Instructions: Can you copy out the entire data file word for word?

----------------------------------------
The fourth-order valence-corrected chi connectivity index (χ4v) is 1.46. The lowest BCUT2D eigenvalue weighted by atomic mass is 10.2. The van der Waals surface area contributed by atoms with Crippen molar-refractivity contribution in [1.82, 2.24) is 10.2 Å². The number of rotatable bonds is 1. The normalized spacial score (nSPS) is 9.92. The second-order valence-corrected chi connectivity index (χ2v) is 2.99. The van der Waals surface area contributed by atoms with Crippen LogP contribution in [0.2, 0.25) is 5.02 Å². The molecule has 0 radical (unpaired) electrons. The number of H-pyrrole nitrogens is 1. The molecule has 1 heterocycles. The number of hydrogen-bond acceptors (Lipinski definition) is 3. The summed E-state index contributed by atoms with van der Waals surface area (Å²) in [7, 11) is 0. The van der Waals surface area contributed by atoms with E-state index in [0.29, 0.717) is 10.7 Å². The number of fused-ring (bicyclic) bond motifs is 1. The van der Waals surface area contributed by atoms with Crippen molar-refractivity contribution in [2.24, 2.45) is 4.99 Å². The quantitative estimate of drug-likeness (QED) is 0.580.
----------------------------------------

The fourth-order valence-corrected chi connectivity index (χ4v) is 1.46. The lowest BCUT2D eigenvalue weighted by atomic mass is 10.2. The van der Waals surface area contributed by atoms with Crippen molar-refractivity contribution in [1.82, 2.24) is 10.2 Å². The number of rotatable bonds is 1. The normalized spacial score (nSPS) is 9.92. The second-order valence-corrected chi connectivity index (χ2v) is 2.99. The van der Waals surface area contributed by atoms with Crippen LogP contribution in [0.2, 0.25) is 5.02 Å². The molecule has 0 radical (unpaired) electrons. The number of H-pyrrole nitrogens is 1. The molecule has 1 heterocycles. The number of hydrogen-bond acceptors (Lipinski definition) is 3. The summed E-state index contributed by atoms with van der Waals surface area (Å²) in [7, 11) is 0. The van der Waals surface area contributed by atoms with E-state index in [0.29, 0.717) is 10.7 Å². The number of fused-ring (bicyclic) bond motifs is 1. The van der Waals surface area contributed by atoms with Crippen molar-refractivity contribution in [2.24, 2.45) is 4.99 Å². The quantitative estimate of drug-likeness (QED) is 0.580.